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Diary Sow: Senegal’s star student disappears in Paris



She landed somewhere at a prestigious preparatory school in Paris and, say her peers, she continued to teach. She published a novel last year at the age of 19.

“To diary,” the Senegalese president wrote to her in an August note, “a rising star that is the pride of the people.”

Then, on January 4, her school, Lycée Louis-le-Grand, warned the Senegalese embassy that Sow had stopped showing up.

No one has heard from the student who was known to never miss a lecture ̵

1; neither friends nor family.

Paris police have not shared any leads as they search the city. Prosecutors called the disappearance “worrying.”

“This has ruined everyone,” said a former teacher, Mame Coumba Diouf Sagna, who proofreads early drafts of Sow’s book. “She has so many dreams to realize. She has so much hope to give. ”

Senegalese President Macky Sall sent investigators to help, while Sows’ classmates began their own search. On Tuesday, a team of eight had called 12 hospitals each.

“We are doing everything we can,” said Moussa Gueye, a 21-year-old engineering student from a suburb of Dakar, the Senegalese capital. “We’re out here printing and distributing flyers.”

Sow is reserved, yet kind, he said – not bragging, though she has a right to be.

“She gets the best grades in everything,” he said.

Hundreds of Senegalese expatriates in Paris and other French cities took to the streets this week, handing out pamphlets with Sows’ face and a number to call. The video shows those who sang: “Ensemble allons chercher Diary Sow.” Let’s find Diary Sow together.

“She is famous for being brilliant,” said Souleymane Gueye, vice president of the Federation of Senegalese Students and Trainees of France. “She stands out. These academic awards usually go to boys. ”

In Senegal, speculation flares across social media: Was she caught? Did she run away?

“What if Diary Sow will not be found?” someone tweeted. “I’ve been thinking about it all night, the pressure to be a good student is hard for anyone.”

In September, the month she turned 20, Sow visited Dakar to promote her novel “Under the Face of an Angel.”

It’s about a complicated girl, she told an audience at a bookstore. The character is protected and keeps to himself. Her love interest only sees “roses”, she said – not the thorns.

“The names are fictitious,” she said, “but I use words to express myself to the world.”

Abdoulaye Diallo, director of Harmattan Senegal, a Dakar publishing house, tore up when he recalled the day Sow’s uncle encouraged him to read her manuscript.

“It took us a year to publish it – with two blind reviews,” he said. “With the quality of the text, one could not imagine that the author was a woman her age. It must be acknowledged that this is a higher mind. ”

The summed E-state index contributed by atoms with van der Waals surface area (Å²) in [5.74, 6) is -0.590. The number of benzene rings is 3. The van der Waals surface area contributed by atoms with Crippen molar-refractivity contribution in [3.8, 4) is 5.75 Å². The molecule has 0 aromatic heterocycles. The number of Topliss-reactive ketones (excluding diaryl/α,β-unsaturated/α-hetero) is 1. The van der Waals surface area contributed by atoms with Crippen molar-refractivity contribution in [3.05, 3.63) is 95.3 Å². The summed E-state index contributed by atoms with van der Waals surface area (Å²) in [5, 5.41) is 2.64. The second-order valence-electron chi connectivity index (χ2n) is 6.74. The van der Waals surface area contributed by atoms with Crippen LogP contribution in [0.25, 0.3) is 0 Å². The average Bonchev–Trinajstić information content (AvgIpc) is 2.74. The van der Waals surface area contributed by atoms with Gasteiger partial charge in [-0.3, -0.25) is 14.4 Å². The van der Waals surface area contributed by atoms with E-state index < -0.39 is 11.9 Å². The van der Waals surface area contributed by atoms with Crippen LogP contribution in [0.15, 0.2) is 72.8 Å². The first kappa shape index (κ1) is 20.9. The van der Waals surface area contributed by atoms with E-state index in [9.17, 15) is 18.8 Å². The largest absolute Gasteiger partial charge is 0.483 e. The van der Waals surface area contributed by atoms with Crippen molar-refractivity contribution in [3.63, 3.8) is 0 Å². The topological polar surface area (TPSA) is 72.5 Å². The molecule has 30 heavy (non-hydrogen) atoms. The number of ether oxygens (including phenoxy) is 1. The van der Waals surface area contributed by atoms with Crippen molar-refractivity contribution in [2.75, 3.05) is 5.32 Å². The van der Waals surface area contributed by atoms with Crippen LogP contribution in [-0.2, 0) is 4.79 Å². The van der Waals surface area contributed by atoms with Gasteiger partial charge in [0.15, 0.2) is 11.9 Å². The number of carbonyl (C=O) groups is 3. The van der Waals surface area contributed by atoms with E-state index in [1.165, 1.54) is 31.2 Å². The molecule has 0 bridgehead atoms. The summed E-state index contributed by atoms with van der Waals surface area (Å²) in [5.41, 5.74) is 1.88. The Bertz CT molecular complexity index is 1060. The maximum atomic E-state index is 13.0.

Sow wanted to explore people’s inner worlds, she said in a TV appearance in August. The expectations and the pressure – “the secret feelings,” she said.

Although her novel was popular in Senegal, she will pursue an engineering career.

“I’m a scientist,” she said, “but that does not mean I should be limited to science.”

Her joy of learning was evident early on.

“She’s in front of books all the time,” her mother told the news teams after Sow won her first major school prize. “She will not waste a second of her life.”

Sow grew up in the fishing town of Mbour, about 60 coastal miles south of the hustle and bustle of Dakar.

She came from humble means, said Sagna, her former teacher. There were no smart tutors.

“Just pure determination,” Sagna said. “When I called for a break, the other students went out and played, but Diary just got something to eat – some pasta or rice – and sat inside with a book.”

At the age of 13, the star student always wrote in a notebook. At 3 p.m., she began writing the story that would become her first novel. Sagna corrected grammar and smoothed out some wording, she said, but the raw talent was evident.

Together, they polished hundreds of pages over four years. “She became like my daughter,” Sagna said.

They spoke in late August, a few months after Sow’s father died. The teacher had expected grief.

“She was just so positive,” Sagna said. “She rarely complains. No one had any idea what was to come. ”

Now Sagna cries and asks for the young woman’s return.

“She is the inspiration of so many,” she said. “She is an example. I do not want my students to think, is it worth striving so hard if something like this can happen? ”

Borso Tall in Dakar and Rick Noack in Paris contributed to this report.




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